October 2016 Supreme Court Term Preview: Major Criminal Cases at Hand
The U.S. Supreme Court will return from its summer recess at the end of the month. The justices have already agreed to consider a number of significant criminal law cases over 2016-2017 Term. This post offers a brief preview.
- Bravo-Fernandez et al. v. United States: The bribery case considers when cases can be retried under the Constitution’s Double Jeopardy Clause. The Court will determine whether, under Ashe v. Swenson and Yeager v. United States, a vacated, unconstitutional conviction can cancel out the preclusive effect of an acquittal under the collateral estoppel prong of the Double Jeopardy Clause.
- Buck v. Stephens: The case involves the role of race in death penalty cases. The specific issue before the justices is whether the Fifth Circuit imposed an improper and unduly burdensome Certificate of Appealability (COA) when it denied petitioner a COA on his motion to reopen the judgment and obtain merits review of his claim that his trial counsel was constitutionally ineffective for knowingly presenting an “expert” who testified that petitioner was more likely to be dangerous in the future because he is Black, where future dangerousness was both a prerequisite for a death sentence and the central issue at sentencing.
- Beckles v. United States: The Court has again agreed to consider the parameters of enhanced sentencing and the implications of Johnson v. United States, in which the Court held that the residual clause of the Armed Career Criminal Act was unconstitutionally vague. The justices granted certiorari on the following three questions: (1) Whether Johnson v. United States applies retroactively to collateral cases challenging federal sentences enhanced under the residual clause in United States Sentencing Guidelines (U.S.S.G.) § 4B1.2(a)(2) (defining “crime of violence”); (2) whether Johnson‘s constitutional holding applies to the residual clause in U.S.S.G. § 4B1.2(a)(2), thereby rendering challenges to sentences enhanced under it cognizable on collateral review; and (3) whether mere possession of a sawed-off shotgun, an offense listed as a “crime of violence” only in commentary to U.S.S.G. § 4B1.2, remains a “crime of violence” after Johnson.
- Pena-Rodriguez v. Colorado: The case involves alleged racial bias by a juror in a Colorado sexual assault case. The specific question before the Court is whether a no-impeachment rule – a rule of evidence prohibiting the introduction of juror testimony regarding statements made during deliberations when offered to challenge the jury’s verdict —may constitutionally bar evidence of racial bias offered to prove a violation of the Sixth Amendment right to an impartial jury.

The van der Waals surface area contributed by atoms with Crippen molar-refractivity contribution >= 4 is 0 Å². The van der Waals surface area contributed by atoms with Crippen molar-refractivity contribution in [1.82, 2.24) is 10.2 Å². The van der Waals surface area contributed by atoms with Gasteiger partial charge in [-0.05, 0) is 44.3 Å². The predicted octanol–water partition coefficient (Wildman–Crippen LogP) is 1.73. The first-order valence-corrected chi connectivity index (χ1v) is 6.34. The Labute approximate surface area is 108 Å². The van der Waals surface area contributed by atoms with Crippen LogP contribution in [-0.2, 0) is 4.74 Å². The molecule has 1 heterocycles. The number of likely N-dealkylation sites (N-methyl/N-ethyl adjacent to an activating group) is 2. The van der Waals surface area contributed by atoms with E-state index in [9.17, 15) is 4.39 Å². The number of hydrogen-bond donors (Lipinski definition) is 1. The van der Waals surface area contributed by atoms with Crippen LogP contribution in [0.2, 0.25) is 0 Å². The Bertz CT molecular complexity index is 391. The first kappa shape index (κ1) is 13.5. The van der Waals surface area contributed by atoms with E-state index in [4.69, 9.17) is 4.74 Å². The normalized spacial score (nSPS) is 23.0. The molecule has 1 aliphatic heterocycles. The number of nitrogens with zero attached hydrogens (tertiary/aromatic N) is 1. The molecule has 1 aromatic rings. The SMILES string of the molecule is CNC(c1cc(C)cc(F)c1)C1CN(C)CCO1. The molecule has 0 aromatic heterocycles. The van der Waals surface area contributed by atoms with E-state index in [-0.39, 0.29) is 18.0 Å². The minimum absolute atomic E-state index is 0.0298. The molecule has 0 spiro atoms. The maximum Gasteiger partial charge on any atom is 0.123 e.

- Moore v. Texas: The Texas case will further define how to determine intellectual disability in death penalty cases. The justices have specifically agreed to consider the following question: Whether it violates the Eighth Amendment and the Supreme Court’s decisions in Hall v. Florida and Atkins v. Virginia to prohibit the use of current medical standards on intellectual disability, and require the use of outdated medical standards, in determining whether an individual may be executed.
CONSTITUTIONAL LAW ARTICLES
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In Rubin v Islamic Republic of Iran, 583 U. S. ____ (2018), the U.S. Supreme Court held that Section...
Kelo v New London: Taking Land for Private Development Doesn’t Violate Constitutionby DONALD SCARINCI on March 6, 2018
In Kelo v New London, 545 U.S. 469 (2005), the U.S. Supreme Court held that using eminent domain to ...
Class v United States (2018) Guilty Plea Does Not Bar Federal Criminal Defendant from Challenging Constitutionality of Statute of Convictionby DONALD SCARINCI on March 1, 2018
Facts of Class v United States A federal grand jury indicted Rodney Class for possessing fi...
- Establishment ClauseFree Exercise Clause
- Freedom of Speech
- Freedoms of Press
- Freedom of Assembly, and Petitition
- The Right to Bear Arms
- Unreasonable Searches and Seizures
- Due Process
- Eminent Domain
- Rights of Criminal Defendants
Preamble to the Bill of Rights
Congress of the United States begun and held at the City of New-York, on Wednesday the fourth of March, one thousand seven hundred and eighty nine.
THE Conventions of a number of the States, having at the time of their adopting the Constitution, expressed a desire, in order to prevent misconstruction or abuse of its powers, that further declaratory and restrictive clauses should be added: And as extending the ground of public confidence in the Government, will best ensure the beneficent ends of its institution.